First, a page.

Rivian, the bustling electric vehicle company backed by Ford and Amazon, reported a net loss of $1.59 billion in the first quarter of 2021 based on $95 million in revenue. The company said it has delivered 1,227 vehicles to customers over the past three months, bringing its total number of deliveries to 2,148.
Rivian said it now has more than 90,000 reservations for its R1T and R1S electric vehicles, up from 83,000 in its last update in March. The company says that as of May 9, it has produced roughly 5,000 vehicles, including its electric truck, SUV and delivery van for Amazon.
The company released its first-quarter earnings after a particularly bad week, with its shares falling to record lows following news that one of its main investors, Ford, was selling about 8 percent of its shares in Rivian. The company’s share price is down more than 78 percent since the start of the year.
Rivian’s stock price has been falling since its historic IPO last year, when the company debuted on the public market with an overall valuation of more than $80 billion. Since then, supply chain constraints and manufacturing issues have slowed down your progress. Like other automakers, Rivian has struggled to secure the materials needed to make lithium-ion batteries for its vehicles, as well as the semiconductor chips needed to power many of its high-tech features.
But in a call with investors, Rivian CEO RJ Scaringe said the end of supply chain disruptions is near. “We think we’ve really seen the worst, or kind of a valley, if you will, of supply constraints,” Scaringe said. “And the providers are supported.”
Adam Jonas, an analyst at Morgan Stanley, noted that Rivian’s enterprise value, which is essentially its market capitalization minus net cash, is “currently just above zero dollars.” This sends the message to investors that unless Rivian can control its supply chain, it may have to dilute shareholders.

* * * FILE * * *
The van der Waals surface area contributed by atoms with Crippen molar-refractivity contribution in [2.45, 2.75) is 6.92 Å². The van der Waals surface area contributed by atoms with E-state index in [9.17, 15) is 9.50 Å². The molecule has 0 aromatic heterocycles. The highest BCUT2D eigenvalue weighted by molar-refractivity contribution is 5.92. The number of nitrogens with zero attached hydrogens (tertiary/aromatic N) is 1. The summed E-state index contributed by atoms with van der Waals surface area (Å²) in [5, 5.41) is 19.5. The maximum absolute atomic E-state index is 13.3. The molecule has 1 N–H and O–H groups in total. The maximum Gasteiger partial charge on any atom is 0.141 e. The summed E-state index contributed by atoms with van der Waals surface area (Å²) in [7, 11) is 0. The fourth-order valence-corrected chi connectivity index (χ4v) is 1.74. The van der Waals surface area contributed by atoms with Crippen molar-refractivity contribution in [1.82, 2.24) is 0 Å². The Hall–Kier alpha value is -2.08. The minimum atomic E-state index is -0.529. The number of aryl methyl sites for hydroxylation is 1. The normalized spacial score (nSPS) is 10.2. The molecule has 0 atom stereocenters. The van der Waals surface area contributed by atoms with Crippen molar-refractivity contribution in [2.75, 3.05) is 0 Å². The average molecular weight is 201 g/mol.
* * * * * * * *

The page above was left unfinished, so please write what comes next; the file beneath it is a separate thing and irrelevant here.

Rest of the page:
In response, Rivian CFO Claire McDonough said Rivian has $17 billion in cash on hand, which should allow it to ramp up production at its Normal, Illinois plant to the point of profitability.
“We have the ability to live within our means,” he added, “as we think about the profitability that Normal itself can bring to Rivian that will allow us to really set the pace for the continued growth of the business and ultimately allow us to have that flexibility on when and how we would raise additional capital in the future.”
Rivian has responded by backing off its ambitions and keeping a more modest schedule for the rest of the year. only produces 25,000 vehicles in the course of 2022, according to his previous earnings report. In its first-quarter earnings, Rivian says it’s still on track to produce that number of vehicles this year.
Rivian CEO RJ Scaringe said the company has $17 billion in cash on hand and remains on track to launch its next EV platform, R2, at a new factory in Georgia in 2025. R2 will serve as the basis for a new, Compact SUV that Rivian says will be more affordable than its first two vehicles, both of which retail for more than $70,000. The company’s R1 platform is the twin-motor architecture that underpins the R1T pickup and R1S SUV.
In the first quarter, Rivian produced 2,553 vehicles, but only delivered 1,227 of those vehicles to customers. When asked about this gap, McDonough said it was a result of being a direct-to-consumer company without a traditional dealer network to serve as distribution centers.
The gains also come as Ford has begun delivering the first Electric F-150 Lightning Pickups To customers. While Rivian has the distinction of being the first to bring its electric truck, the R1T, to market, Ford’s electrified F-series is expected to lead more customers to consider switching to electric vehicles.